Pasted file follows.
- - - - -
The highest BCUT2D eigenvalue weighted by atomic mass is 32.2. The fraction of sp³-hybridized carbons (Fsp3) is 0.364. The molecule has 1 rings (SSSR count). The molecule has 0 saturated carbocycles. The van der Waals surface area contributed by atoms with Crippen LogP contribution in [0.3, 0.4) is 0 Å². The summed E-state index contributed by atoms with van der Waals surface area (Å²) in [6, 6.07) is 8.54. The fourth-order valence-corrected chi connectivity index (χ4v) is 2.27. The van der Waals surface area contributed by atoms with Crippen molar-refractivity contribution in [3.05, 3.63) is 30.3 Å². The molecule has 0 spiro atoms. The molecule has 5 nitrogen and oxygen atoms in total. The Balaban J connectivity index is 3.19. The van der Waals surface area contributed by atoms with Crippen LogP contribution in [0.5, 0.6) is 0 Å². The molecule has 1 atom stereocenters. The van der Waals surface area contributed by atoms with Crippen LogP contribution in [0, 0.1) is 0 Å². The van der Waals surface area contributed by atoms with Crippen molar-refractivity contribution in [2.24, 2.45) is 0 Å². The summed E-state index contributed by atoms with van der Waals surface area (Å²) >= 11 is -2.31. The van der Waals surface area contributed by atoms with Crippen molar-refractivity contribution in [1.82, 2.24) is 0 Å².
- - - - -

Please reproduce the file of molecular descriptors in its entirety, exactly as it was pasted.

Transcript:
The highest BCUT2D eigenvalue weighted by atomic mass is 32.2. The fraction of sp³-hybridized carbons (Fsp3) is 0.364. The molecule has 1 rings (SSSR count). The molecule has 0 saturated carbocycles. The van der Waals surface area contributed by atoms with Crippen LogP contribution in [0.3, 0.4) is 0 Å². The summed E-state index contributed by atoms with van der Waals surface area (Å²) in [6, 6.07) is 8.54. The fourth-order valence-corrected chi connectivity index (χ4v) is 2.27. The van der Waals surface area contributed by atoms with Crippen molar-refractivity contribution in [3.05, 3.63) is 30.3 Å². The molecule has 0 spiro atoms. The molecule has 5 nitrogen and oxygen atoms in total. The Balaban J connectivity index is 3.19. The van der Waals surface area contributed by atoms with Crippen LogP contribution in [0.5, 0.6) is 0 Å². The molecule has 1 atom stereocenters. The van der Waals surface area contributed by atoms with Crippen LogP contribution in [0, 0.1) is 0 Å². The van der Waals surface area contributed by atoms with Crippen molar-refractivity contribution in [2.24, 2.45) is 0 Å². The summed E-state index contributed by atoms with van der Waals surface area (Å²) >= 11 is -2.31. The van der Waals surface area contributed by atoms with Crippen molar-refractivity contribution in [1.82, 2.24) is 0 Å².